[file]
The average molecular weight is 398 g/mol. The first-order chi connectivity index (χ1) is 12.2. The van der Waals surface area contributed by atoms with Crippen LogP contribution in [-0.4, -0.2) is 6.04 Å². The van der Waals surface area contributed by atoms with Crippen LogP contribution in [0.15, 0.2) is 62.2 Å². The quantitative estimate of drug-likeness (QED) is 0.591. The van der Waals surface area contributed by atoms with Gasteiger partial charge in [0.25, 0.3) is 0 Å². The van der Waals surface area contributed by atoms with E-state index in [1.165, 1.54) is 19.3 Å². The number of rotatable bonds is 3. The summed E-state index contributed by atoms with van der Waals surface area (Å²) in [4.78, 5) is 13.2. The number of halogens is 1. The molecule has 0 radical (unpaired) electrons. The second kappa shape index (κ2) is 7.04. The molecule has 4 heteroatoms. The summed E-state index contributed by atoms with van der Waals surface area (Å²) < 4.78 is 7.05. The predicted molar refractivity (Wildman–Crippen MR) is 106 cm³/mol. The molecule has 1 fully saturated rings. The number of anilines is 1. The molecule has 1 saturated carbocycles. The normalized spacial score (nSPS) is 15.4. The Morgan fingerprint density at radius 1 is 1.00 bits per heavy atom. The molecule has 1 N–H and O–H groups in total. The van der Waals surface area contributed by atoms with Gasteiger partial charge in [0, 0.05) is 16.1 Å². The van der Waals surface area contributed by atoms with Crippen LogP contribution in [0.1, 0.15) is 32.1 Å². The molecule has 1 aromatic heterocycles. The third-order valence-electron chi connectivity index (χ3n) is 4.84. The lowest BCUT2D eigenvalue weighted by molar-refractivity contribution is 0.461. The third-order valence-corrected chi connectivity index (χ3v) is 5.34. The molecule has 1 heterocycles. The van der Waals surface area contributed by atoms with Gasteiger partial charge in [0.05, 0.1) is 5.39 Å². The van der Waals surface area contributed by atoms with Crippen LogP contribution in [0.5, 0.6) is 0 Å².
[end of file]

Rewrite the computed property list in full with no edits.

The average molecular weight is 398 g/mol. The first-order chi connectivity index (χ1) is 12.2. The van der Waals surface area contributed by atoms with Crippen LogP contribution in [-0.4, -0.2) is 6.04 Å². The van der Waals surface area contributed by atoms with Crippen LogP contribution in [0.15, 0.2) is 62.2 Å². The quantitative estimate of drug-likeness (QED) is 0.591. The van der Waals surface area contributed by atoms with Gasteiger partial charge in [0.25, 0.3) is 0 Å². The van der Waals surface area contributed by atoms with E-state index in [1.165, 1.54) is 19.3 Å². The number of rotatable bonds is 3. The summed E-state index contributed by atoms with van der Waals surface area (Å²) in [4.78, 5) is 13.2. The number of halogens is 1. The molecule has 0 radical (unpaired) electrons. The second kappa shape index (κ2) is 7.04. The molecule has 4 heteroatoms. The summed E-state index contributed by atoms with van der Waals surface area (Å²) < 4.78 is 7.05. The predicted molar refractivity (Wildman–Crippen MR) is 106 cm³/mol. The molecule has 1 fully saturated rings. The number of anilines is 1. The molecule has 1 saturated carbocycles. The normalized spacial score (nSPS) is 15.4. The Morgan fingerprint density at radius 1 is 1.00 bits per heavy atom. The molecule has 1 N–H and O–H groups in total. The van der Waals surface area contributed by atoms with Gasteiger partial charge in [0, 0.05) is 16.1 Å². The van der Waals surface area contributed by atoms with Crippen LogP contribution in [0.1, 0.15) is 32.1 Å². The molecule has 1 aromatic heterocycles. The third-order valence-electron chi connectivity index (χ3n) is 4.84. The lowest BCUT2D eigenvalue weighted by molar-refractivity contribution is 0.461. The third-order valence-corrected chi connectivity index (χ3v) is 5.34. The molecule has 1 heterocycles. The van der Waals surface area contributed by atoms with Gasteiger partial charge in [0.05, 0.1) is 5.39 Å². The van der Waals surface area contributed by atoms with Crippen LogP contribution in [0.5, 0.6) is 0 Å².